Yes indeed Avion. G-MBLI was our single seater. I am pleased to report that following 18 months of surgery and re-habilitation, Graham completed a successful career and is retired and thriving today, although he understandably never flew again.

Looking back, it was a very exciting time. I flew Eagle Microlights, Quicksilvers, Scorpions, Mirages, Trikes galore, a CP16 (a quite toe curlingly dreadful design), a Weedhopper and many other experimental machines, some of which, in hindsight I should not have attempted.
In these early days, I recall a number of telephone calls to the CAA in an endeavour to regularise my planned activities. I remember their closing response was that they did not currently recognise these early devices as aircraft, but in the unlikely event I should become airborne in our 'experimental machines', that we would still be subject to Air law!!!

Engine failures were a routine occurrance, I had three in one day. Climb to altitude, engine stops due to holed pistons in the Robin 440 engines. Often I would rebuild the engine with a new piston, clean the barrels with acid, then be airborne again the next day.
By all means PM me if I can assist further, I have many photographs and many tall stories from that era.
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#1817607
Living not far from Truleigh and having been into the strip there, I was intrigued enough to Google the Huntair Pathfinder. There's quite a bit of info, including photos, at http://all-aero.com/index.php/contactus ... pathfinder but it does say that it had "roll control by half span ailerons", so there is a bit of inconsistency of information there.
#1817645
As I recall, the production Pathfinder was fitted with ailerons, but they didn't work awfully well. The problem was due to the wire braced wing structure not really being rigid enough to react the loads from the aileron, which resulted in a wing warping effect. As the downgoing aileron applies extra lift to the trailing edge, the angle of attack was reduced as the wing warped upwards, reducing the angle of attack at the outer wing sections thus negating any additional lift the aileron might have generated. The result was very poor roll response, if any at all, that's why the majority of the earlier 3 axis types used Spoilerons for roll control. Ailerons only became popular when wing structures were more substantial on later designs.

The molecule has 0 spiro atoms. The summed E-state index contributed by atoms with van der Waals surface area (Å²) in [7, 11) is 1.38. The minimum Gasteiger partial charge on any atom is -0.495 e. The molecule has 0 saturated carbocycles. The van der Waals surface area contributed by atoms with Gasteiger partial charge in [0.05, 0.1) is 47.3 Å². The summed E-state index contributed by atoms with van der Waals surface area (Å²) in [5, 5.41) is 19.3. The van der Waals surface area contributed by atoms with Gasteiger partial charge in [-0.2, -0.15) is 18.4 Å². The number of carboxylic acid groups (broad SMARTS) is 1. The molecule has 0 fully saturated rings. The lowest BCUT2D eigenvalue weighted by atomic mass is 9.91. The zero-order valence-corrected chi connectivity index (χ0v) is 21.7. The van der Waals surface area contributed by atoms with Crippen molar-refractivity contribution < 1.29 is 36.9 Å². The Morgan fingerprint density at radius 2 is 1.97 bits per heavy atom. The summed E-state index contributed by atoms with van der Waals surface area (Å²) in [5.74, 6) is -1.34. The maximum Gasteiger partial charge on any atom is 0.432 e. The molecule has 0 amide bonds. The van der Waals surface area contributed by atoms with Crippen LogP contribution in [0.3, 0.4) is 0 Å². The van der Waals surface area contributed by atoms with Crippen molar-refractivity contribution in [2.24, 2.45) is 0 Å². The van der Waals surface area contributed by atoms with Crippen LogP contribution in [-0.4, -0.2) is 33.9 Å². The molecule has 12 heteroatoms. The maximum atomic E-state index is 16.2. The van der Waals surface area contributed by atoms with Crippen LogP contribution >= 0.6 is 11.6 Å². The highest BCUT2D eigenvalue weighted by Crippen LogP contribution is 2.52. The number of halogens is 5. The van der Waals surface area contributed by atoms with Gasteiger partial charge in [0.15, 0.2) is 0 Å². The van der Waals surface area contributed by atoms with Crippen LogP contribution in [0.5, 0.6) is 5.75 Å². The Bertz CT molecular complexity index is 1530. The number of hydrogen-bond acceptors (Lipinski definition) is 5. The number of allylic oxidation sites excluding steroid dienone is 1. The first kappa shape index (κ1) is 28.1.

Looking back, most 3 axis early Microlights had a strong secondary effect of rudder, so in general they could be flown on rudder only, which was a good thing if the ailerons don't work. All these early aerodynamic lessons had been learned many years earlier, but in those days there was a reluctance from the 'elder aviators' to communicate with the Microlight fraternity, so we had to learn all this for ourselves. I would even venture to suggest a form of inverted snobbery existed in GA, at least that's how it appeared to me at the time. They clearly didn't want any of this "microlight riff raff" getting anywhere near their flying club. All a long time ago now.
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#1817678
avion ancien wrote:I wonder if someone might tell me if I would be trespassing upon terre interdite if I were to post here hyperlinks to another forum where I've uploaded the results, so far, of my research into the accidents involving the Johnstone & Fountain Microwave and the Southern Aero Sports Scorpion microlights.


Not terre interdite, mais il vaut mieux le poster ici - c'est plus sympa :-)

Ian